"Ode on a Grecian Urn" is a poem written by the English Romantic poet
John Keats in May 1819, published in January 1820. It is one of his
"Great Odes of 1819", which include "Ode on Indolence", "Ode on
Melancholy", "Ode to a Nightingale", and "Ode to Psyche". Keats
earlier forms of poetry unsatisfactory for his purpose, and the
collection represented a new development of the ode form. He was
inspired to write the poem after reading two articles by English artist
and writer Benjamin Haydon. The poem focuses on two scenes: one in
which a lover eternally pursues a beloved without fulfillment, and
another of villagers about to perform a sacrifice. The final lines of
the poem declare that "'beauty is truth, truth beauty,' – that is all /
Ye know on earth, and all ye need to know", and literary critics have
debated whether they increase or diminish the overall beauty of the
poem. "Ode on a Grecian Urn" was not well received by contemporary
critics. It was only by the mid-19th century that it began to be
praised, although it is now considered to be one of the greatest odes
in the English language. A long debate over the poem's final statement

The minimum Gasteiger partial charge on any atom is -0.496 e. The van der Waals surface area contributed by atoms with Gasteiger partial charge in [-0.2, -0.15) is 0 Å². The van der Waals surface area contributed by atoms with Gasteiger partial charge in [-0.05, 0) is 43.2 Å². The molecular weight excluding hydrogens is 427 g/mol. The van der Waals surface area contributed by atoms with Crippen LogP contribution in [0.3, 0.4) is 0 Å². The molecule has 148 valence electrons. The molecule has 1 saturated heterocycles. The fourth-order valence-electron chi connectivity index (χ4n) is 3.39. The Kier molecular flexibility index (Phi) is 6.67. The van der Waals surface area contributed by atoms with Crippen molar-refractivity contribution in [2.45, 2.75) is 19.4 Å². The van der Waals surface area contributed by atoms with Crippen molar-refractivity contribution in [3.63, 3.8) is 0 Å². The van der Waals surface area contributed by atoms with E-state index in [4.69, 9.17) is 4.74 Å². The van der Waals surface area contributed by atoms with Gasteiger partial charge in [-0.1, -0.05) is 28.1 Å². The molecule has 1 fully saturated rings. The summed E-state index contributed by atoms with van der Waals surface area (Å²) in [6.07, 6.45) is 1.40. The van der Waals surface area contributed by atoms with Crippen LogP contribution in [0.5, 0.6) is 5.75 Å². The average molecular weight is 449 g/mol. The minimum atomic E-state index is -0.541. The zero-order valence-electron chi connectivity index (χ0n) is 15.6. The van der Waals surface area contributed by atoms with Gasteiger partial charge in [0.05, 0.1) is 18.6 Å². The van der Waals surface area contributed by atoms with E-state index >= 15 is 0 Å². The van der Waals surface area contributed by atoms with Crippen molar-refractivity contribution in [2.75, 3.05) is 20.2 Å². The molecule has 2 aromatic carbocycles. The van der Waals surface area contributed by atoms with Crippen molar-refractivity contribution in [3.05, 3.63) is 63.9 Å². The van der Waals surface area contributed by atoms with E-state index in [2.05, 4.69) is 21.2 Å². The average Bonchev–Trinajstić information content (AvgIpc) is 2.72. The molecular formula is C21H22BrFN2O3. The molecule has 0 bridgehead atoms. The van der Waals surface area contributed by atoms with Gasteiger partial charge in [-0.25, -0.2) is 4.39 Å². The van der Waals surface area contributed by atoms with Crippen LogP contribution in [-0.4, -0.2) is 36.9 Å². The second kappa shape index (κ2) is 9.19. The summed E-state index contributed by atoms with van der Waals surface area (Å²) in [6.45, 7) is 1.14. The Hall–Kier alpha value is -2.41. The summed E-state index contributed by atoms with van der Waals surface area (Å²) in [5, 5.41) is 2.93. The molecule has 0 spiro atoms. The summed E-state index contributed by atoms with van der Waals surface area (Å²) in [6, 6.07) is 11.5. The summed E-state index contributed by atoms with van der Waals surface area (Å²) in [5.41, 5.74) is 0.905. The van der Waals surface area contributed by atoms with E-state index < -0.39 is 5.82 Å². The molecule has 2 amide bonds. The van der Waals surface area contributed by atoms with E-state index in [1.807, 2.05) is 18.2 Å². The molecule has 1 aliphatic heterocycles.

divided 20th-century critics, but most agreed on the beauty of the
work, despite various inadequacies that kept it from perfection.
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Today's selected anniversaries:
Sergius III, whose pontificate was marked with feudal violence and
disorder in central Italy, came out of retirement to take over the
papacy from the deposed antipope Christopher.
"The Raven", a narrative poem by American poet Edgar Allan Poe about a
talking raven's mysterious visit to a distraught lover, was first
published in the New York Evening Mirror.
Queen Victoria of the United Kingdom issued a Warrant under the Royal
sign-manual that established the Victoria Cross , originally to
recognise acts of valour by British military personnel during the
The Battle of Rennell Island, the last major naval engagement between
the United States Navy and the Imperial Japanese Navy during the
Guadalcanal campaign, began.
In his State of the Union Address, U.S. President George W. Bush
described governments he accused of sponsoring terrorism and seeking
weapons of mass destruction as an "axis of evil", specifically naming
Iran, Iraq, and North Korea.
Wiktionary's word of the day:
1. To guide people to their seats.
2. To accompany or escort (someone).
3. (figuratively) To precede; to
act as a forerunner or herald
Wikiquote quote of the day:
The refusal to rest content, the willingness to risk excess on behalf
of one's obsessions, is what distinguishes artists from entertainers,
and what makes some artists adventurers on behalf of us all.
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